Doctor Who at 50

As BFI Southbank begins a year-long celebration of Doctor Who’s 50th anniversary, with monthly events celebrating the many incarnations of the Doctor, season co-curator Justin Johnson reveals the challenges of doing justice to ‘the greatest TV show in the world’.

Justin Johnson
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Matt Smith and Karen Gillan in Doctor Who (2005-)

Matt Smith and Karen Gillan in Doctor Who (2005-)

I’ve been a Doctor Who fan for as long as I can remember and have vivid memories of the joy of opening a packet of Doctor Who-themed Weetabix (to collect the stand-up figures) and the nervous excitement of nipping behind the sofa to watch the climax of ‘The Seeds of Doom’ (1976).

People express their appreciation of films and television shows in different ways. For me, buying the DVD or reading a book has been enough (although I do confess to owning the odd action figure or two), but for others it can be a full-time occupation involving web forums, rooms full of merchandise and attending conventions.

Having resisted the latter pleasures, nothing could have prepared me for the amount of interest generated as a result of my co-curating (with Dick Fiddy) the BFI’s celebration of 50 years of the Time Lord’s travels. The phone rings off the hook and the emails ping relentlessly as people make suggestions, give advice and sometimes make demands about what we need to be doing to ensure that we act in the fans’ best interests.

Walter Fitzgerald, Giles Block, Wendy Padbury, Felicity Gibson and Arthur Cox in 'The Dominators' (1968)

Walter Fitzgerald, Giles Block, Wendy Padbury, Felicity Gibson and Arthur Cox in 'The Dominators' (1968)

What began as a small nod to the greatest TV show in the world has turned into a major celebration. If only we had 20,000 seats rather than our 450. And, despite cries to repeat them, how could we ever get the same guests on the same stage and under the same roof again?

We’ll be saluting a different Doctor each month from now till the end of the year. With 11 television incarnations and one on film, it makes a full 12-month cycle.

We approached William Hartnell with some trepidation. Would we find guests who are still able to talk about something that they worked on 50 years ago, and would audiences come along to the early Doctors? The answer is an emphatic ‘yes’ on both counts. So, with help from the BBC (who we are working in partnership with and who have been amazing), some uber-fans and the good old internet, we’ve tracked down a bumper crop to start us off.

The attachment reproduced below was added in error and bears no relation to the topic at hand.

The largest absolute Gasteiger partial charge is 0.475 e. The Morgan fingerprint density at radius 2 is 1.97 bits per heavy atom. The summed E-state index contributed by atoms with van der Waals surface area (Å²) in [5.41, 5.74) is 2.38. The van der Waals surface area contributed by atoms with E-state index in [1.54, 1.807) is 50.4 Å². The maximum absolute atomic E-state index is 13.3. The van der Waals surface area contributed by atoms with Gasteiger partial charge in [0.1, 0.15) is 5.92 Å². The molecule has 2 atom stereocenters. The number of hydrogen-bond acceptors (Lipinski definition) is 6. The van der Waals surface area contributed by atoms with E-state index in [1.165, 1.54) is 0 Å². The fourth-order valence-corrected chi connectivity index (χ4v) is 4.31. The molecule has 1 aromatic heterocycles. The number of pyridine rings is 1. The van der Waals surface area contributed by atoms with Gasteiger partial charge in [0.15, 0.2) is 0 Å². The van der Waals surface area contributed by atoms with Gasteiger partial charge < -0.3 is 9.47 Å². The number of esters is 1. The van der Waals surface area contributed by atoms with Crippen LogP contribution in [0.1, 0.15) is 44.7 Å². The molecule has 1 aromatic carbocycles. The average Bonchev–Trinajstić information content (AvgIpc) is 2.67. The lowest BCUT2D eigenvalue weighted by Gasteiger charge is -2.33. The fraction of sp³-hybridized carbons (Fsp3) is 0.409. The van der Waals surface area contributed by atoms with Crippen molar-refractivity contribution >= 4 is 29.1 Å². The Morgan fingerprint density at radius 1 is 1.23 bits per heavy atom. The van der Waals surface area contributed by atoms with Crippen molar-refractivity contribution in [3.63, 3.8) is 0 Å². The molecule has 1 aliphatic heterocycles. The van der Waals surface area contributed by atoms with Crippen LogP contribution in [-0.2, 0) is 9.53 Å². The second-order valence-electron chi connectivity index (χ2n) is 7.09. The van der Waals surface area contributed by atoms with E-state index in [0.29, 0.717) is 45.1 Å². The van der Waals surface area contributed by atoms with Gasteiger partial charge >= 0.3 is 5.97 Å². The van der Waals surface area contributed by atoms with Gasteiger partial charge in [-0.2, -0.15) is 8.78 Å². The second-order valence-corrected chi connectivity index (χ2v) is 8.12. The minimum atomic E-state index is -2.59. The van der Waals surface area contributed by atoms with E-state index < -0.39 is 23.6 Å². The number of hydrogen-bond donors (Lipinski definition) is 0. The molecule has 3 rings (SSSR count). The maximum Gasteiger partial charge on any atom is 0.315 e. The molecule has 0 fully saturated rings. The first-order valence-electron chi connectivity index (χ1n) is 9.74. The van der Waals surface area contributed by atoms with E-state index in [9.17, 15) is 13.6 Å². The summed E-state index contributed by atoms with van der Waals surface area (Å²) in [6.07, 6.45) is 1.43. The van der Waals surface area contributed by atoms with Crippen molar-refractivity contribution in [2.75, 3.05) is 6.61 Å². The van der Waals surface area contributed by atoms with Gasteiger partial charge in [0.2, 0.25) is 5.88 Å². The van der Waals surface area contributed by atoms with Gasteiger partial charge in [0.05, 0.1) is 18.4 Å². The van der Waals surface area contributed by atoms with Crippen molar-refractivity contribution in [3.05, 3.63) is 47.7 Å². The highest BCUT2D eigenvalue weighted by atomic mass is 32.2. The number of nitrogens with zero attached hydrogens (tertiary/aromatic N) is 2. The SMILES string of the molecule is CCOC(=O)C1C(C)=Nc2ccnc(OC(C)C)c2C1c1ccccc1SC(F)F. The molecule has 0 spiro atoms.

Tom Baker, Jon Pertwee, Patrick Troughton, Richard Hurndall and Peter Davison

Tom Baker, Jon Pertwee, Patrick Troughton, Richard Hurndall and Peter Davison

With the original plan of four or five guests on stage per month already discarded for January, when we’ll welcome nine guests, we have an amazing event lined up. Our huge thanks go to those people giving up their time and travelling from different parts of the UK to be with us to share their memories of a show they worked on back in 1963.

We’ve made public the programme for the first three months: ‘An Unearthly Child’ (1963) on 12 January, ‘The Tomb of the Cybermen’ (1967) on 9 February and the colour-restored ‘The Mind of Evil’ (1971) on 10 March. We did have a list of all stories drawn up at the end of last year but I’m so glad we haven’t published it as it is constantly changing and for lots of different reasons.

I can’t even reveal the fourth instalment yet, but for those of you hoping for an exclusive, I’m prepared to share our story choice for Paul McGann’s Doctor

Paul McGann’s only appearance as the Doctor, in the 1996 TV film Doctor Who

Paul McGann’s only appearance as the Doctor, in the 1996 TV film Doctor Who

Wish lists for guests in future months are being drawn up, but we don’t have contact details for everyone so do get in touch if you want to suggest someone who would fit in well with a particular month and if you have a contact for them that we could use.

It’s going to be a difficult job finding something that will please everyone, especially as we are very conscious of the difference between the long-standing fans, people who appreciate the show and new audiences who have only seen it since the new look from 2005 onwards.

For that reason, we won’t be assuming that everyone watching will know everything about the show. We really want these events to be about introducing people to new material as much as it is about serving the interests of an audience who already knows every last frame, monster and sound effect by heart.

I really hope that those of you who are joining us on our 50-year journey through time and space will enjoy the ride and we look forward to playing our role as the countdown continues to 23 November 2013, when the show celebrates its official birthday.

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